Grant Wade Jonathan, Tuscarora

Title: Grant Wade Jonathan, Tuscarora
Image size: 36 x 29 inches

Medium: Colored and graphite pencils, acrylic, watercolor and ink

Grant is a Tuscarora raised beadwork artist and an attorney, who currently works in the Indian Program at the U.S. EPA in New York City.  When he is not assisting the Haudenosaunee in addressing their environmental concerns, he pursues his other passion of Tuscarora raised beadwork design. 

Grant grew up on the Tuscarora Reservation near Niagara Falls, New York.  “Throughout my childhood, my mother Lorraine always encouraged my creative talent. When I became a teenager, she passed down the tradition of Tuscarora beadwork, showing me how to make earrings, barrettes, small purses, and ornaments.”  After his mother's death in 2006, Grant returned home to Tuscarora to be with his family and commuted from Buffalo to NYC for work.  While home, he took advanced adult beadwork classes taught by Rosemary Hill and was fortunate to sew regularly at her home, where he perfected those advanced skills and techniques.

While proficient in creating all forms of traditional Tuscarora beadwork design, Grant particularly enjoys creating his interpretations of historical Tuscarora “souvenir art,” called "whimsies” by the Europeans.  Grant says, “The souvenir art created by my ancestors combined traditional Native designs with popular Victorian-era fashions, and was adorned with flowers, animals, dates, sentiments, or place names such as 'From Niagara Falls'.”  Like his ancestors before him, including his Great Grandmother, Edith Jonathan, Grant creates a variety of pincushions such as birds, strawberries, hearts, tri-lobes, boots, shoes, and a variety of wall hangings like canoes, horseshoes, and picture frames.  Grant says, “My family sold these traditional pieces to the tourists visiting Niagara Falls during the early 1900’s. My father Gerald shares his stories of when he was young during the thirties and forties. He watched his 'Grandma Jon' selecting her beads which were stored in cheesecloth, beading her creations on her porch, and using smooth basswood sticks to pack the sawdust into her newly created pincushions.  When he would play with her beads he would get scolded.  He also remembers going with Grandma Jon to Prospect Point at Niagara Falls to sell her beadwork.”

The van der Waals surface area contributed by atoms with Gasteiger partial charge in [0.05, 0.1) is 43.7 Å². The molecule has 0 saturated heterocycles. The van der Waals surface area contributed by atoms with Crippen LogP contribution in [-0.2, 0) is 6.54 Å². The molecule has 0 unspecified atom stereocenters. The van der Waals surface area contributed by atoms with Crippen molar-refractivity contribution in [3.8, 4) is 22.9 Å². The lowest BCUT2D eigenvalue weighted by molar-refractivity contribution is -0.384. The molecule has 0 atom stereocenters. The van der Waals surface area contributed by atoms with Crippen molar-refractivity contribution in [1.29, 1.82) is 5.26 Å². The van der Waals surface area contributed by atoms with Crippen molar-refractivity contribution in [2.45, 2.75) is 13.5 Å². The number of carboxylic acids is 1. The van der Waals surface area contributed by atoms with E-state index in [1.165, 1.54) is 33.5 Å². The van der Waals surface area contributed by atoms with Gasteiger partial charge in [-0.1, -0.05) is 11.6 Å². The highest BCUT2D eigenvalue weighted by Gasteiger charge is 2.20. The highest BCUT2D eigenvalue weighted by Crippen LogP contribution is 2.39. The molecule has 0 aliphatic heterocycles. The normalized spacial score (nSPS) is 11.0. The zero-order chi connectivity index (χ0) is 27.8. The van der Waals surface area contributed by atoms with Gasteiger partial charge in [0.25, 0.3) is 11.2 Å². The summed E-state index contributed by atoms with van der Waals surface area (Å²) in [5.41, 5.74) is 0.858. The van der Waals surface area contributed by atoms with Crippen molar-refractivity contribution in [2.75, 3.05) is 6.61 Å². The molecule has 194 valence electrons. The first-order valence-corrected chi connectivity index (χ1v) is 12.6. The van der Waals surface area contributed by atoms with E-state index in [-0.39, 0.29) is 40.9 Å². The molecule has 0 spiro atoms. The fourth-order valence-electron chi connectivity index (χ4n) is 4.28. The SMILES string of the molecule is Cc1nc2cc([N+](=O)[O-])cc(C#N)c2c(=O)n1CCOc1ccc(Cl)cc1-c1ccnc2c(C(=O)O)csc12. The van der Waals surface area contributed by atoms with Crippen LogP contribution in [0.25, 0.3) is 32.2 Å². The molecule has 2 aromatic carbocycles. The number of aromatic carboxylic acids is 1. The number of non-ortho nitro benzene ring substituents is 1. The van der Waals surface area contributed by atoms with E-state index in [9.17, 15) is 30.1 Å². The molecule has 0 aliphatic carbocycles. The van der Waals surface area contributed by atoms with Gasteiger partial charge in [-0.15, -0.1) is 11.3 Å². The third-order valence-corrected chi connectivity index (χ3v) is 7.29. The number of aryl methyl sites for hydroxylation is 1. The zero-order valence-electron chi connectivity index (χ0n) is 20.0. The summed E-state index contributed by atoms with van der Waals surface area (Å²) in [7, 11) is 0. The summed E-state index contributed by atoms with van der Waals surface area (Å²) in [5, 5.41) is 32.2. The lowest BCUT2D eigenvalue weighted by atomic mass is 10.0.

In addition to his artistic pursuits as a traditional beadworker, Grant is passionate about the Tuscarora Nation’s historical legacy regarding this tradition as well.  “I have an extensive collection of antique Tuscarora beadwork.” Grant continues, “During my travels throughout the country, I collect antique Tuscarora whimsies as a way of preserving and protecting our history. My collection has allowed me to revive old patterns, techniques, and concepts that were regularly used by prior generations, which I share with my community and especially with other Tuscarora beadworkers.”  At the urging of his teacher, Rosemary Hill, Grant educates the public about Tuscarora souvenir art.  He lectures on the beadwork history of his people, telling stories of the beadworkers who sold their art at Niagara Falls, ensuring the correct attribution of the beadwork based upon oral and documented history.  Through his art and his lectures he strives to preserve and protect the history of Tuscarora raised beadwork and the sale of it by Tuscarora families at Niagara Falls, NY.

Grant exhibits annually at the Southwest Association for Indian Arts (SWAIA) Indian Market, and has exhibited at other venues such as the Heard Museum Guild Indian Fair & Market, Autry American Indian Arts Marketplace, National Museum of the American Indian (NMAI) Art Market, as well as at conferences and workshops in Upstate New York.  He has received awards for his work at Indian Market, Tuscarora National Picnic, Cattaraugus Fall Festival and the New York State Fair.